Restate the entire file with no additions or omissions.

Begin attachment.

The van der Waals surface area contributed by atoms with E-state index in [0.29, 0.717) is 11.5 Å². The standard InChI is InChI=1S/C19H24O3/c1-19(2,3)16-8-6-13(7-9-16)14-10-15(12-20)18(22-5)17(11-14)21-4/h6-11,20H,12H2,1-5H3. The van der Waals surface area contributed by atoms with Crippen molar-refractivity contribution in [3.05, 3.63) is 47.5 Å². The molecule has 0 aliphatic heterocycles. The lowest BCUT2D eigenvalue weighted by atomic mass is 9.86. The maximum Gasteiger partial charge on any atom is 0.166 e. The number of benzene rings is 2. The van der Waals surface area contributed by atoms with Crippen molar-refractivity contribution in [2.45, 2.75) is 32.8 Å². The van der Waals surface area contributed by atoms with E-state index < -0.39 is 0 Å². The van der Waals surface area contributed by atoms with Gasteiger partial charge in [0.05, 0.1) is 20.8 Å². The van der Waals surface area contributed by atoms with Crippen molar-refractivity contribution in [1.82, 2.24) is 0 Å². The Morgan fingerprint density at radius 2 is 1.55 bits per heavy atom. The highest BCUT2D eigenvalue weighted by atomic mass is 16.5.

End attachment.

The van der Waals surface area contributed by atoms with E-state index in [0.29, 0.717) is 11.5 Å². The standard InChI is InChI=1S/C19H24O3/c1-19(2,3)16-8-6-13(7-9-16)14-10-15(12-20)18(22-5)17(11-14)21-4/h6-11,20H,12H2,1-5H3. The van der Waals surface area contributed by atoms with Crippen molar-refractivity contribution in [3.05, 3.63) is 47.5 Å². The molecule has 0 aliphatic heterocycles. The lowest BCUT2D eigenvalue weighted by atomic mass is 9.86. The maximum Gasteiger partial charge on any atom is 0.166 e. The number of benzene rings is 2. The van der Waals surface area contributed by atoms with Crippen molar-refractivity contribution in [2.45, 2.75) is 32.8 Å². The van der Waals surface area contributed by atoms with E-state index < -0.39 is 0 Å². The van der Waals surface area contributed by atoms with Gasteiger partial charge in [0.05, 0.1) is 20.8 Å². The van der Waals surface area contributed by atoms with Crippen molar-refractivity contribution in [1.82, 2.24) is 0 Å². The Morgan fingerprint density at radius 2 is 1.55 bits per heavy atom. The highest BCUT2D eigenvalue weighted by atomic mass is 16.5.